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Synthesis and Characterization of Paintable Bi2Te3-based Thermoelectric Materials

Park, Sung Hoon
Son, Jae Sung
Issued Date
The thermoelectric (TE) effect has attracted considerable attention from a number of different research areas, as its ability to directly convert between thermal and electrical energy offers a unique solution for sustainable power generation from waste heat sources. The power generation performance of solid-state TE devices largely depends on the characteristics of the TE materials from which they are made, such as the energy conversion efficiency. This efficiency is estimated from a dimensionless figure-of-merit: ZT = (S2σT/κ), where S, σ, κ, and T are the Seebeck coefficient, electrical conductivity, thermal conductivity, and temperature, respectively. The shape and dimensions of TE materials are also crucial to efficient energy conversion in system-level TE modules with minimum heat loss. Typically, TE legs chipped into planar-structured TE devices are fabricated by means of a top-down dicing process to produce cube or cuboid-shaped TE blocks, in which TE ingots are synthesized through energy intensive processes such as zone-melting or hot-pressing. Although these conventional technologies can produce bulk-scale TE legs with well-established TE properties and moderately high ZT values, a key constraint lies in the difficulty in engineering the shapes and dimensions of the TE legs. This restricts the flexibility in designing TE devices for efficient thermal energy transfer from heat sources with various shapes. A few attempts have been made to design and fabricate ring-shaped TE legs chipped into tubular TE devices for energy harvesting from exhaust pipes, but achieving suitable performance and process simplicity remains a challenge. This dissertation describes the synthesis and characterization of Bi2Te3-based TE paints. In particular, the bulk-level TE properties of the painted materials are reported. In addition, the power generating performance of TE devices fabricated on curved heat sources via the painting process is discussed.
First, the background of TE research area is briefly described. The basic principles of TE phenomenon such as the Seebeck effect, the Peltier effect, and the Thompson effect are described. Furthermore, the structural and TE characteristics of Bi2Te3-based TE materials, arguably the best TE materials at near room temperature are discussed. Finally, the measurement methods of TE devices and their types are described.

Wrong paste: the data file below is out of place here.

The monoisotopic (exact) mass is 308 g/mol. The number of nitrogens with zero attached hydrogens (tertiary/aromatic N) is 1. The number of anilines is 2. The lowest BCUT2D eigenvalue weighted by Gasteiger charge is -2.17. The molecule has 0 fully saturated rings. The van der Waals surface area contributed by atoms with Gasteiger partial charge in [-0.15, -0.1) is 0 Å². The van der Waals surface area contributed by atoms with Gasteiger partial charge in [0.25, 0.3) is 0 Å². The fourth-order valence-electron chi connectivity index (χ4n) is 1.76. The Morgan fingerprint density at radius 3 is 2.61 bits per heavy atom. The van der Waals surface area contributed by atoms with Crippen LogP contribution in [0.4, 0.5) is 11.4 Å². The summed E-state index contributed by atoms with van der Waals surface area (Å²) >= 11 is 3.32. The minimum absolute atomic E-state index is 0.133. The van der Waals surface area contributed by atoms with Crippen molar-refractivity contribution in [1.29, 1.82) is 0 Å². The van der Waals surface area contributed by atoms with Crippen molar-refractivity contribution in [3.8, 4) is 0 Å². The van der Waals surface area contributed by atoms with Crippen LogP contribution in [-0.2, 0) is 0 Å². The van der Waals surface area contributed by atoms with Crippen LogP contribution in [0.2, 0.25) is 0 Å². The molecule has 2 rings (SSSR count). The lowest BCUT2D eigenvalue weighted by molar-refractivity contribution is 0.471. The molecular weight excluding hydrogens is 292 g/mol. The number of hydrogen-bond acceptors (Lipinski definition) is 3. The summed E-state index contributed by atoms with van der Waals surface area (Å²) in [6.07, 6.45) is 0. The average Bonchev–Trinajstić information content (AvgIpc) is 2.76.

Second, it has been described that the Bi2Te3-based TE paints aided by Sb2Te3-based molecular chalcogenidometalate (ChaM) are synthesized and their TE properties are characterized. ChaM ions are known for soluble precursor and widely utilized these molecules as inorganic ligands and solders for nano- and meso-scale semiconductor particles, and so I simply expand this concept to TE paints. Molecular Sb2Te3 based ChaM is used as a solder or a sintering aid for n-type BiTeSe and p-type BiSbTe TE particles. The Sb2Te3-ChaM easily fills the voids and interfaces between these TE particles, forming interconnecting crystalline phases without the need for external pressure. The soldering effect substantially influence TE properties of the painted materials, of which ZT values increase up to 1.21 and 0.69 for p-and n-type materials. Furthermore, the fabricated in-plane TE power generators via the painting process exhibits remarkably high output power density of 4.0 mW/cm2 under the temperature difference of 50 oC. In particular, the thourgh-plane TE power generator chipped with the molded TE blocks shows ~30 mW/cm2 under the temperature difference of 50 oC, competing the commercial planar-structured TE module. This painting approach therefore provides a simple and cost-effective way to design and fabricate TE devices directly onto any shaped heat source using a brush, thereby eliminating the need for additional equipment. What makes this painting process suitable for preparing TE devices is the fact that they are less sensitive to the resolution of the mm-scale TE legs than other electronic devices.
Ulsan National Institute of Science and Technology (UNIST)
Department of Materials Science Engineering


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